For many of us, our house and property are two of the most important things in our lives. It’s where you lay your head at night, raise a family and build a lifetime of memories. Most Americans don’t have much trouble from their neighbors, but a bothersome neighbor could take more than your sanity if you don’t pay attention to your boundary lines.
One would think putting up a fence isn’t too big of a deal, but many states have a plethora of laws on the books concerning fencing from the numerous complaints brought before judges by quarrelsome neighbors.
Often, one neighbor will opt to put up a fence on what they believe is their property. Sadly, many property disputes between neighbors arise from a misunderstanding of where property lines may be. Other disputes arise from the condition of fences being erected, their height and other factors that have been covered by state and local laws.
Many established property lines around New York were made using basic tools and markers hundreds of years ago, so often there are some discrepancies between common thought of where a boundary is and where it should be.
What is Adverse Possession?
Building structures near boundary lines can become precarious if the lines are not clearly defined between the two parties. In the case of Estate of Becker v. Murtagh, 19 N.Y.3d 75, 81, 968 N.E.2d 433, 437 (NY 2012), one party built a dock on what they believed to be their property, but found out many years later it was built on the neighbor’s land when they sold their home to new owners.
The constructors of the dock attempted to reclaim that land from their neighbor through a process known as Adverse Possession. In New York, there are some criteria that must be met to claim adverse possession:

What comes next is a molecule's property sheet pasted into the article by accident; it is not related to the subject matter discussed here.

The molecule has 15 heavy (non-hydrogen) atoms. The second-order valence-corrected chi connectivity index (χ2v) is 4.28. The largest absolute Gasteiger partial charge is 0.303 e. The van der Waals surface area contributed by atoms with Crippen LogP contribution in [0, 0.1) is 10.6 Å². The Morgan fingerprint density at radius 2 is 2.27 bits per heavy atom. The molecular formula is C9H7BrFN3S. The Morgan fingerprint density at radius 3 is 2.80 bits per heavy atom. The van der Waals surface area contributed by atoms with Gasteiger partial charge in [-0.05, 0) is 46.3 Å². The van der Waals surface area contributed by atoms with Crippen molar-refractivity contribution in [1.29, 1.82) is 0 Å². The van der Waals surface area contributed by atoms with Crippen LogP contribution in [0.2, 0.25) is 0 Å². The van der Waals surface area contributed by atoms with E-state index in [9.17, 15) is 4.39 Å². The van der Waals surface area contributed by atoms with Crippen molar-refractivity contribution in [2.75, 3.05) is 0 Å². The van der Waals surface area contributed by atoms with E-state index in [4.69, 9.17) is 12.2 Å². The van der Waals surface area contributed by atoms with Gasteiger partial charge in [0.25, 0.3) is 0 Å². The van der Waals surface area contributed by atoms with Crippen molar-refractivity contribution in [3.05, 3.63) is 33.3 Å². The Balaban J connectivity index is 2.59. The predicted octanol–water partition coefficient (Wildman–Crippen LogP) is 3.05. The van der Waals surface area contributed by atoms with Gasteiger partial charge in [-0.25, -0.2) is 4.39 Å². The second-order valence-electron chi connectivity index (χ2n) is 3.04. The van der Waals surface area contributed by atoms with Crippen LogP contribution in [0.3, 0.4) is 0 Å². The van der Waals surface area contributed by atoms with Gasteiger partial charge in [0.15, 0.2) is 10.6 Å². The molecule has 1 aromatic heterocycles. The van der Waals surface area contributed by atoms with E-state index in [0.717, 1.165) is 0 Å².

- The adverse possessor must have an open and public claim to the land, meaning the landowner must be aware of the AP’s presence.
- An adverse possessor must have occupied the land in question for a period no shorter than 10 years.
- The adverse possessors claim to the land must be in conflict with that of the land owner’s. So, if the landowner lets someone stay on their land, they cannot claim it as their own.
- An adverse possessor must be the sole claimant of the land in question during the 10-year period
- This 10-year period must be consecutive and unbroken.
Preventing Adverse Possession
So what can you do to prevent having your neighbor encroach on your land?
It begins as simply as checking up on your lands periodically to see not one has constructed anything during your absence. If you have a neighbor who you allow to use your land, make sure you have that permission in writing to show the court in the event you have to protect your property.
If you have any further questions about property disputes or have a neighbor you think is taking your land, call us today to start protecting what’s yours.